SUNY Geneseo inched closer last week to a partnership with the Rochester school board and School 19, a K-8 school in southwest Rochester. It's a sign that the board is continuing to seek outside organizations to help turn around some of its most troubled schools.
In a presentation to the board on March 16, a team of district and SUNY Geneseo educators made a strong case for taking over the management of the low-performing school and revamping its current structure. The teacher-led school they described could dramatically improve School 19 students' achievement over five years, they said.
SUNY Geneseo officials hope that the partnership would start this summer, but first they have to get approval of the school board and SUNY officials at the state level.
School board President Van White, who spearheaded the board's partnership with the University of Rochester and East High School, courted SUNY Geneseo's involvement with School 19.
White has repeatedly pushed for creating more school choices for parents while the district simultaneously improves its most academically challenged schools.
"We need incubators of success," White said before the meeting. "We'll be able to compare, and we'll know if these models work."
Currently each classroom at School 19 has one general education teacher. In addition, special education teachers provide services for classrooms with children needing that assistance. In the SUNY Geneseo model, two classrooms would be combined, with staff acting as a team: two general education teachers, a special education teacher, and a teaching assistant. A pilot program was implemented in School 19's third and fifth grades in September, and the results in reading and math seem promising.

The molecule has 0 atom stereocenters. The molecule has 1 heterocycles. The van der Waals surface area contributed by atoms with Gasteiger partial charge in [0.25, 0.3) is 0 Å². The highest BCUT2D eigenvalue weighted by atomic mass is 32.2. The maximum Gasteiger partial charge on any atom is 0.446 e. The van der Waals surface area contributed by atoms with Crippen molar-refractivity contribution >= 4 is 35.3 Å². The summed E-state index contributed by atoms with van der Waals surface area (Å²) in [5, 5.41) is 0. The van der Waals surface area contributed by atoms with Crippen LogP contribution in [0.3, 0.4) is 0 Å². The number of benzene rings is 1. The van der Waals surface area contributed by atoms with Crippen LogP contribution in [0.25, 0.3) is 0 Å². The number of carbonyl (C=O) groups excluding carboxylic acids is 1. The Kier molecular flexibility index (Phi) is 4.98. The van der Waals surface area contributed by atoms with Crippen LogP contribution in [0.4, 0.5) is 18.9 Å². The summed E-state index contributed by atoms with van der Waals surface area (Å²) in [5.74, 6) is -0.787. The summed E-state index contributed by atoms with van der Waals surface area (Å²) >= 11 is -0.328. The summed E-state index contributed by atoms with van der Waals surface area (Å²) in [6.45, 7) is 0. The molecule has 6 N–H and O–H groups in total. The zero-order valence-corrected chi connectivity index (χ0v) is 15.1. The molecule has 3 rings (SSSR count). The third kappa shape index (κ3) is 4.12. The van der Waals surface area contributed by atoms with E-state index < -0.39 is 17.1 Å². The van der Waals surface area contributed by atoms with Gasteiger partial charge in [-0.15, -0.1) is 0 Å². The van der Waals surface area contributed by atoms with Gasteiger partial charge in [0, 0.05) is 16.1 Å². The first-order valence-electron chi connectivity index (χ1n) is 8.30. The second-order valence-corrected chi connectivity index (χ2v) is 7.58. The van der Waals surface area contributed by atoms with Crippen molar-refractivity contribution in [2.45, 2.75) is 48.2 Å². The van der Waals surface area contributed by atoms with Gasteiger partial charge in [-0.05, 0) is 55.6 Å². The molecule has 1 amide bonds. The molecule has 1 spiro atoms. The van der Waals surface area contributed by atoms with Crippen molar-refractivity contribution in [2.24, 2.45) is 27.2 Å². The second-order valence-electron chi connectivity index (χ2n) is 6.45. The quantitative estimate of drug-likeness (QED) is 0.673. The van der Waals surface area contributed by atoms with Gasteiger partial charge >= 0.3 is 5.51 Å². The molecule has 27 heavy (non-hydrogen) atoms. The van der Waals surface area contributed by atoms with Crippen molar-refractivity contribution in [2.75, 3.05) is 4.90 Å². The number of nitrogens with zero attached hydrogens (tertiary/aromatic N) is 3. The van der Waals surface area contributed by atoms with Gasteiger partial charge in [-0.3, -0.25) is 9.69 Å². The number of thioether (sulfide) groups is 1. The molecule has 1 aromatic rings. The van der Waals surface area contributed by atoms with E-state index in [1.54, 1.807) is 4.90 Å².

School 19's teachers and principal would work together to develop the curriculum and school culture. And a yet to be named superintendent of the school would report to the board. But Anjoo Sikka, dean of Geneseo's school of education, said that there was no need to renegotiate labor contracts. The UR, in contrast, reached an agreement with the board and union employees to ask every individual working at East High to reapply for employment there.
For the school board, the bigger stumbling block for the Geneseo proposal may be funding. School 19 would receive a $2.5 million school improvement grant from the state over five years. But the Geneseo proposal requires additional teachers and teaching assistants, and it's not clear whether the state grant would be enough to cover all of them. White told Geneseo officials last night that the partnership can't require additional district funding above School 19's yearly budget.
Board member Jose Cruz also expressed concern that the partnership relies heavily on a state grant at a time of uncertainty about federal funding for public education.
Nor are academic results guaranteed. The UR's relationship with East High, now in its second year, is showing some incremental gains, but the school's academic performance is a long way from a complete turnaround.
Still, the proposed SUNY Geneseo partnership with School 19 has some strong support. "I think it would be devastating if the board rejected it," Rochester Teachers Association President Urbanski said at the board meeting, "because it would send the message to the rest of the district teachers – don't even try to innovate."